The Role of Proxy Advisory Firms

Nadya Malenko is an Assistant Professor of Finance at Boston College Carroll School of Management. This post is based on a forthcoming article by Professor Malenko, and Yao Shen, Assistant Professor of Finance at Baruch College Zicklin School of Business.

In our article The Role of Proxy Advisory Firms: Evidence from a Regression-Discontinuity Design, forthcoming in the Review of Financial Studies, we analyze the effect of Institutional Shareholder Services (ISS) recommendations on shareholder voting outcomes. Over time, regulators and market participants have become increasingly concerned with the influence proxy advisors allegedly have on investors’ votes and have pushed for stringent regulation of the proxy advisory industry. However, there is disagreement about whether the impact of proxy advisors’ recommendations is as strong as is sometimes claimed. On the one hand, concerns about ISS’s outsized influence are consistent with the strong positive correlation observed between ISS recommendations and voting outcomes. On the other hand, assessing the actual influence of ISS has been difficult because of the omitted variable problem: the same unobservable firm characteristics that lead ISS to give a negative recommendation can also lead shareholders to withdraw their support for the proposal, leading to an upward bias in the estimates of the ISS effect. Prior literature concludes that ISS recommendations move at least some fraction of the votes, but whether this fraction is large or small remains unclear. As a result, many observers believe that the influence of proxy advisors is significantly overstated and that stringent regulation may do more harm than good.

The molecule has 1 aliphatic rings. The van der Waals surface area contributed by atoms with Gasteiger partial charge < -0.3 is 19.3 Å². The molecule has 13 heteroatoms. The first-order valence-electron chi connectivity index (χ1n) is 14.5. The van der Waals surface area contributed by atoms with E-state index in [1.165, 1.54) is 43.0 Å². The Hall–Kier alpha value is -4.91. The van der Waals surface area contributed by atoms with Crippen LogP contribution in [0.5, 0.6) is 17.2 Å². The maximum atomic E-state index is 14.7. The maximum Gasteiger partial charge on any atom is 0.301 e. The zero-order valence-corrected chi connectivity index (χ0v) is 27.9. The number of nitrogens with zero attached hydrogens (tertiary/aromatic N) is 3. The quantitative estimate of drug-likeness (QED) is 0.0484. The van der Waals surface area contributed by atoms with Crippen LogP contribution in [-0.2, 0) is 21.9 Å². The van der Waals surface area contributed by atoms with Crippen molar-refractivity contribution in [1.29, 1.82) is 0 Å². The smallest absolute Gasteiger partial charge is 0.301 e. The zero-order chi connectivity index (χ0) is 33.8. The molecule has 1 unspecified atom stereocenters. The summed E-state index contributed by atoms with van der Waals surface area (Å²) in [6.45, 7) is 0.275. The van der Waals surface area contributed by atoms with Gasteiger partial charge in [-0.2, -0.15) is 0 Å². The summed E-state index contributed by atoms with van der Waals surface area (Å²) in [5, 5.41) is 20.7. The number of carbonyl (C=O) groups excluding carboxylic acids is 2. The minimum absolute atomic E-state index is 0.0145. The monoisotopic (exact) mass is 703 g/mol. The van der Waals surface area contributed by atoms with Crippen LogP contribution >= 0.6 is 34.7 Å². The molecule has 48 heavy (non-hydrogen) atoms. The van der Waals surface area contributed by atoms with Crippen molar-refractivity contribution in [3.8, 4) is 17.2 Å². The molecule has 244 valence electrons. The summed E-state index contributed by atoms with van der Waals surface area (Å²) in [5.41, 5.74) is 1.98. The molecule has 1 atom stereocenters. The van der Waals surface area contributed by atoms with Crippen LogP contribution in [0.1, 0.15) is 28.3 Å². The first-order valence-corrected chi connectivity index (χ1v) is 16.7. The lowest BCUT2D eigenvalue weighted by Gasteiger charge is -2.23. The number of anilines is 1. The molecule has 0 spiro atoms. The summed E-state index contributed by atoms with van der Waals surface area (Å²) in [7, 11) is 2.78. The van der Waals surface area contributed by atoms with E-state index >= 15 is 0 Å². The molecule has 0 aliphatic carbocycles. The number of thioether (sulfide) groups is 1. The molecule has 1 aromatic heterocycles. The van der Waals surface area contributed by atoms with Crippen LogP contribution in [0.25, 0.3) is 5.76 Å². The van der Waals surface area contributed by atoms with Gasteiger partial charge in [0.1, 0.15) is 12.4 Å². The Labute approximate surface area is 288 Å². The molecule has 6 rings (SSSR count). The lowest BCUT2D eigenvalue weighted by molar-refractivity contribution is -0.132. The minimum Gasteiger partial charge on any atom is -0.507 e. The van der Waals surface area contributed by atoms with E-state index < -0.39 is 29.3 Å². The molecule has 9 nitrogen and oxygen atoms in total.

In our paper, we address this empirical challenge and estimate the causal effect of ISS by exploiting exogenous variation in ISS recommendations generated by a cutoff rule in ISS voting guidelines. Specifically, when giving recommendations on say-on-pay proposals over 2010-2011, ISS used to conduct an initial screen of companies focusing on their one- and three-year total shareholder returns (TSRs) and only performed a deeper analysis of the company’s compensation practices if its TSRs fell below the median of peers in their 4-digit Global Industry Classification Standard group (“TSR cutoff”). This cutoff rule allows us to use a regression discontinuity design to estimate the effect of ISS on say-on-pay voting outcomes over 2010-2011. The rule implies that firms below the cutoff undergo more scrutiny to achieve a positive ISS recommendation than firms above the cutoff, and hence the probability of a negative ISS recommendation should increase discontinuously just below the cutoff. Indeed, we show that relative to firms just above the cutoff, there is a 15% increase (from 10% to 25%) in the probability of a negative say-on-pay recommendation for firms just below the cutoff. This jump is large given that the average probability of a negative recommendation in our sample is 12.7%. At the same time, the somewhat arbitrary nature of the cutoff suggests that firms around the cutoff are similar across all characteristics, except for, potentially, the ISS recommendation. Thus, the discontinuous decrease in voting support, which we observe for firms just below the cutoff, can be attributed to the causal effect of ISS.